Fox News Anchor Shepard Smith Challenges Graduates to Be Ready for ’10 Seconds Later’

Watch video of Shepard Smith’s commencement speech.

OXFORD, Miss. – Dramatic change often comes swiftly – in as
little as 10 seconds – and how people react to such
situations determines their success and legacy, Fox News
Channel anchor Shepard Smith told University of Mississippi
graduates Saturday morning in the Grove.

“There will be moments for which you cannot prepare, but
moments for which you must be ready,” said Smith, speaking
at the university’s 155th commencement. “When they come,
you’ll have a choice: you can be beaten back, you can be
frightened or you can rise to meet those moments.”

This year’s graduating class included 2,148 candidates for
degrees. Several thousand graduates and family members
observed the speeches and academic pageantry on a breezy,
overcast morning.

Following the general ceremony, the College of Liberal Arts
and seven schools held separate ceremonies across campus to
present baccalaureate, master’s, doctor of pharmacy and law
diplomas. Activities originally planned for the afternoon
were moved closer to noon because thunderstorms were
forecast for later in the day. Recipients of doctor of
philosophy degrees were honored at a hooding ceremony
Friday evening in the Ford Center for the Performing Arts.

Smith, a native of Holly Springs, is the country’s
top-rated cable news anchor. The Ole Miss alumnus anchors
the network’s signature “The Fox Report” evening newscast
and afternoon news-interview program “Studio B.” He has won
acclaim for his reporting, particularly his live coverage
of Hurricane Katrina’s aftermath in south Mississippi and
New Orleans.


Shepard Smith speaks to the class of ’08 in the Grove. UM photo by Robert Jordan

In March, he broadcast live from the Oxford Square for two
days as part of the network’s coverage of the Mississippi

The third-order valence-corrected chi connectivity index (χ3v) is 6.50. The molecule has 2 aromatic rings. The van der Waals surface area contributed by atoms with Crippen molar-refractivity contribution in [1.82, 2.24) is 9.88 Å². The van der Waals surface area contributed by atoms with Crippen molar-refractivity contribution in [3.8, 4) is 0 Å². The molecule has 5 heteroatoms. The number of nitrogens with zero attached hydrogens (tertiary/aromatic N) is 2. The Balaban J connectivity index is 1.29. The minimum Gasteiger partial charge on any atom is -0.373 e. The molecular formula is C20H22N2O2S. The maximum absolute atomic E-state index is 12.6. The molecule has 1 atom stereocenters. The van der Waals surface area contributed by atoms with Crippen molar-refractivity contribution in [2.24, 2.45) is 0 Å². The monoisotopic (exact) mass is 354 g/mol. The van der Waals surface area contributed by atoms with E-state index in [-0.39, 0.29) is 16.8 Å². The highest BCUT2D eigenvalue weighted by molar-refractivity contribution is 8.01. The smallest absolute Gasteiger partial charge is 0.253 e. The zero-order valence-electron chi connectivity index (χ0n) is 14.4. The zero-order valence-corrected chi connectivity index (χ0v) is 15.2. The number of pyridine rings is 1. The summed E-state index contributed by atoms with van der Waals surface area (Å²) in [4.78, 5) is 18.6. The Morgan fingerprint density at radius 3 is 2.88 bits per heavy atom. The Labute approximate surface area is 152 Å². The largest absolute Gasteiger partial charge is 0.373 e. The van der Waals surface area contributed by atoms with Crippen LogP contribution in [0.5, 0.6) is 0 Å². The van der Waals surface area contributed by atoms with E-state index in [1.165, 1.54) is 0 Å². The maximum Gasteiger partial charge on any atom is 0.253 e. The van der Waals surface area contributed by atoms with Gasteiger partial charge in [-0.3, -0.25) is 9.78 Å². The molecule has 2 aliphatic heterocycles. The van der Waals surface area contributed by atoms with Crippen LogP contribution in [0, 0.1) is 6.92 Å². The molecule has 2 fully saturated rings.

primaries. He plans to return in September to cover the
first presidential debate of 2008, to be broadcast live
from the Ford Center for the Performing Arts.

In a speech punctuated with rah-rah enthusiasm for Ole Miss
and his home state, Smith acknowledged that he left the
university a few credit hours short of graduation, but
credited the “push this amazing place gave me” for his

“I’ve watched the sun rise over the deck of an aircraft
carrier in the Persian Gulf,” he said. “I’ve spoken with
presidents and interviewed kings. I’ve gotten up in
Santorini and Split, and bedded down in Dubai and Dubrovnik
and Amman and Amsterdam. But when I have a moment to
breathe, when I have time to rest and relax and reflect, I
want to be here.”

Although he has often been asked to give commencement
speeches, Smith said he had always declined because he
wanted to deliver his first at his alma mater.

Quoting Mississippi authors William Faulkner and Eudora
Welty, he urged graduates to strive for success even when
failure seems likely. He also warned of unforeseen

“On a normal day, 10 seconds later, a loved one can drop to
a knee and say those words you so wanted to hear, but now
you can’t believe it’s happening,” he said. “On a normal
day, 10 seconds later, the phone can ring and that job is
there halfway across the country. Ten seconds later, Tyree
can can catch a pass between his hand and his helmet – the
great escape can happen, and our guy can be the Super Bowl

“On a normal day, with a perfect blue sky on a beautiful
September morning, 10 seconds later, you look up and the
biggest building you’ve ever been in is on fire. And
there’s about to be a new normal.”

Smith cited two examples of national stories in which
ordinary people performed acts of heroism: Hurricane
Katrina and its aftermath, and last year’s collapse of the
Interstate 35 bridge over the Mississippi River in
Minneapolis. He painted a vivid picture of the latter

“In the midst of it all, a yellow school bus sat perched on
a section of that broken bridge,” he recalled. “Inside were
52 little boys and girls. They were just coming back from a
day at the water park and ‘all of a sudden.’ They were all
5 or 6 years old. As flames burned on that span still
shifting, and as twisted metal and shattered concrete
groaned in protest, heroes emerged.

“Ordinary men and women came out of the smoke and ran into
the fire because there were little boys and girls on that
bus. On that day, 13 people died on that bridge But every
single child on that bus went home.”

Charging graduates to be the “guardians of good,” Smith
wished them luck.

“Ten seconds later has just arrived,” he said. “And you are

During the ceremony, Gregory Schirmer, professor of
English, was honored as recipient of the 2008 Elsie M. Hood
Outstanding Teacher Award, presented annually to the
campuswide outstanding teacher.

Sam Shu-Wi Wang, professor of mechanical engineering and
director of the National Center for Computational
Hydroscience and Engineering, received the university’s
inaugural Distinguished Research and Creative Achievement

The university also recognized the winners of this year’s
Frist Student Service Awards: Aileen Ajootian, chair and
associate professor of classics and art, and Marc
Showalter, director of the University Counseling Center and
assistant professor of education.